We will discuss the ubiquitous occurrences of sexual assault in later posts. We only note it here to say that humans are quite resistant to admitting the costs of trauma. Dr. Bossypants hopes to hammer this home in upcoming blogs. But for now, let’s move to the cheery subject of war and related forms of domination.

War is a common preoccupation of those who’ve ascended to power in human communities. It has, until recently, required boots on the ground. Boots with real human feet in them, and real deadly weapons strapped across their real, human hearts. The act of killing a fellow human being, or having a fellow human being try to kill you is traumatic. Period. It is not a sign of weakness or inadequacy to be traumatized by killing. In fact, if killing another human being is not traumatic for the one who kills, then something is wrong. We do not want to pathologize tender, caring, emotionally-mature human beings. Those who kill without pain and remorse are the aberrations of our species, and they need help and/or containment.

Dr. Bossypants isn’t being clear, here’s a summary. For the psychologically healthy soldier, war (of all sorts) is traumatic. This does not mean that that all soldiers will develop post-traumatic stress disorder, but many will. Rightly so. It is a terrible thing to kill other human beings and not feel a thing, even though we have many movies and television shows that would have us believe otherwise. For the general health and evolutionary development of our species, war is to be avoided. We need to go upstream.

In the USA, we are wildly privileged, wealthy, well-fed, lovely people. We need to win hearts and minds by being wise, generous, involved, honest, and fair. We need to embrace liberty and compassion for all, knowing we will get hatred in return for some time to come—there are many, many toxins that stay in the psyche for generations after war, violence, starvation, rape, theft, and brutality have been visited upon a community. But here’s the truth: Violence begets violence. Harsh judgment begets harsh judgment. Selfishness and greed beget selfishness and greed. We will harvest (or be harvested) by what we sow. Without significant healing and maturity, this is a psychological truth.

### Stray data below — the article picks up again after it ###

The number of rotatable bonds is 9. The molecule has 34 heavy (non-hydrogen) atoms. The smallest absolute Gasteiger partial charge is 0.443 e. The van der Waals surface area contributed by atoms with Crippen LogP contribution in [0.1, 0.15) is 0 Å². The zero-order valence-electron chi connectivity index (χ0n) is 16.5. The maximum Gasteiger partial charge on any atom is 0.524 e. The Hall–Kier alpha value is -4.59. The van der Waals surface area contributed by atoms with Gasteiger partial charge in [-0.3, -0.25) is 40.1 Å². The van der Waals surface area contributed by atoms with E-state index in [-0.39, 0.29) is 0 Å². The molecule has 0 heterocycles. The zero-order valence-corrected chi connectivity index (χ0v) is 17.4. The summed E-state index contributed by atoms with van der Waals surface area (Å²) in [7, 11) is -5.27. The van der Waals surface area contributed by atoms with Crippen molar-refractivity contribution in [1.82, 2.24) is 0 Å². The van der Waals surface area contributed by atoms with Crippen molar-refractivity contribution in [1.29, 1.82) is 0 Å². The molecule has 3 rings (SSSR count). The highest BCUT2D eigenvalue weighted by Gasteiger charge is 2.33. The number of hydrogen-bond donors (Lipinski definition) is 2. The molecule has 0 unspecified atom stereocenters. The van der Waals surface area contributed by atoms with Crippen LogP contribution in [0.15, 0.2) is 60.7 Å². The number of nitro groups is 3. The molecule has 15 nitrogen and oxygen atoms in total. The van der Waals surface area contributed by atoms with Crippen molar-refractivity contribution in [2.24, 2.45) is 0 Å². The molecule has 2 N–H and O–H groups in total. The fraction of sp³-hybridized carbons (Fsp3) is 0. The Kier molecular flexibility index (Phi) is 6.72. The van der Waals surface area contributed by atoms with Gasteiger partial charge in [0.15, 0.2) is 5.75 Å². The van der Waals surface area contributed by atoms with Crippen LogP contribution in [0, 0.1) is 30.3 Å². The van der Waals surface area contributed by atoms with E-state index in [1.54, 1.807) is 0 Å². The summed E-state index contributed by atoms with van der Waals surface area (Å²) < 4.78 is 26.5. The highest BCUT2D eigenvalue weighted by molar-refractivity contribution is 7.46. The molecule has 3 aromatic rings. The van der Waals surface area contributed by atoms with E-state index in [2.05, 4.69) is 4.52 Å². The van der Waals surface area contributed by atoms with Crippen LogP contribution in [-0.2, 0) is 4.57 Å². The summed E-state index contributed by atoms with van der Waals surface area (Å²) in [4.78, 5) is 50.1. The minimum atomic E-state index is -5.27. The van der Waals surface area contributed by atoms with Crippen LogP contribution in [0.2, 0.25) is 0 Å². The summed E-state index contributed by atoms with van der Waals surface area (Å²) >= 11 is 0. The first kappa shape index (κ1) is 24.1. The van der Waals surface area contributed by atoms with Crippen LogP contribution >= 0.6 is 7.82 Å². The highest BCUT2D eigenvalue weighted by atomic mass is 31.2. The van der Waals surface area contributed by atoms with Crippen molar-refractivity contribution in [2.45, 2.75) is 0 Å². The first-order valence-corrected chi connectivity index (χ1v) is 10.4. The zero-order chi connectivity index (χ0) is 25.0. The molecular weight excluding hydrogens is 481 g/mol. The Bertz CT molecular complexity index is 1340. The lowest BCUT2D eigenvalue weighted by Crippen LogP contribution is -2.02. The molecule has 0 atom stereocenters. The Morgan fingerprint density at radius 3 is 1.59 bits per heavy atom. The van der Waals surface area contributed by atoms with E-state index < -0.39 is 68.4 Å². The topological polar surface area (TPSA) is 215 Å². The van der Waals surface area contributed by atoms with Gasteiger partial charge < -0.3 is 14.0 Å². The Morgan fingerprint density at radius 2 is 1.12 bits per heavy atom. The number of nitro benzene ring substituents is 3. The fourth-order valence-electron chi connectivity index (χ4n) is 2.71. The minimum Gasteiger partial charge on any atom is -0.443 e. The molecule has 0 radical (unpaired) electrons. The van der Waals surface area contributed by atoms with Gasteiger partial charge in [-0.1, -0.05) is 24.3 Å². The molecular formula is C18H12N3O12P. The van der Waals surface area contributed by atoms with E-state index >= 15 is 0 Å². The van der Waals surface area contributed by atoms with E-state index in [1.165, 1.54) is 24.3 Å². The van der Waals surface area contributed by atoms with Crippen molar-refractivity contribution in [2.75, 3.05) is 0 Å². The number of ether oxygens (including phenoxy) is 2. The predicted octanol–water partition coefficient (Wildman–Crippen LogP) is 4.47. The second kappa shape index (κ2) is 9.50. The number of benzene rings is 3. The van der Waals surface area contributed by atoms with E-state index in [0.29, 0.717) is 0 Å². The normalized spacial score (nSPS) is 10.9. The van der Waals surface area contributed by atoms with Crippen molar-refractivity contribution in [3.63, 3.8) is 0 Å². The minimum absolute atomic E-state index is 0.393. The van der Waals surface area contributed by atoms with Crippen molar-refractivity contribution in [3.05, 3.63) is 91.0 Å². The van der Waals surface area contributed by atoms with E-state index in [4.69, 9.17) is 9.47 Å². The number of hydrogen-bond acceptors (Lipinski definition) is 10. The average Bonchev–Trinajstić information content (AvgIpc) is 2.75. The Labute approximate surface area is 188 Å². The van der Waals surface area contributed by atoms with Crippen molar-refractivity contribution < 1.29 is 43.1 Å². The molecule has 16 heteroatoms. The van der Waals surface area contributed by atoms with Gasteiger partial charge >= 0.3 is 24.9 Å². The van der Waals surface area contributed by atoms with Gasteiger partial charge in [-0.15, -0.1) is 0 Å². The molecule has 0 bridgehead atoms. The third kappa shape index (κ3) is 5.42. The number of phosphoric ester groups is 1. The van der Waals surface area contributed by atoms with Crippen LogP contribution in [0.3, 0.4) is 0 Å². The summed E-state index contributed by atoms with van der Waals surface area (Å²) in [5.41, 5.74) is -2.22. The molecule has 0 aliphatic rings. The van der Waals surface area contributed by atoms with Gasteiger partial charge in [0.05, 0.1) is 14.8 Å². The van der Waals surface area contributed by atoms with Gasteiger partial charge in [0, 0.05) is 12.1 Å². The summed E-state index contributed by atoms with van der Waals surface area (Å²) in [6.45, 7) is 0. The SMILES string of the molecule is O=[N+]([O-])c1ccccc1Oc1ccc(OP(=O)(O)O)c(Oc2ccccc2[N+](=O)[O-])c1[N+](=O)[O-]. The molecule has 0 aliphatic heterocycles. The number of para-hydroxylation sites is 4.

Therefore, we have to get smarter, kinder, and more generous. This is difficult, because we, too, have been traumatized. We are frightened and have become selfish—even greedy. But this is what Dr. Bossypants believes: We can acknowledge our pain, our own failings, and our woundedness. We can find the moral fiber to choose something besides endless repetitions of human mistakes. We need to open our borders intelligently, feed hungry people creatively, honor other people’s needs and beliefs, and do our best to contain the violence that is simmering near the boiling point on this beautiful planet. Otherwise, I think it will not be long before the planet will be rid of us, and get to heal itself without the pesky human beings now dwelling here.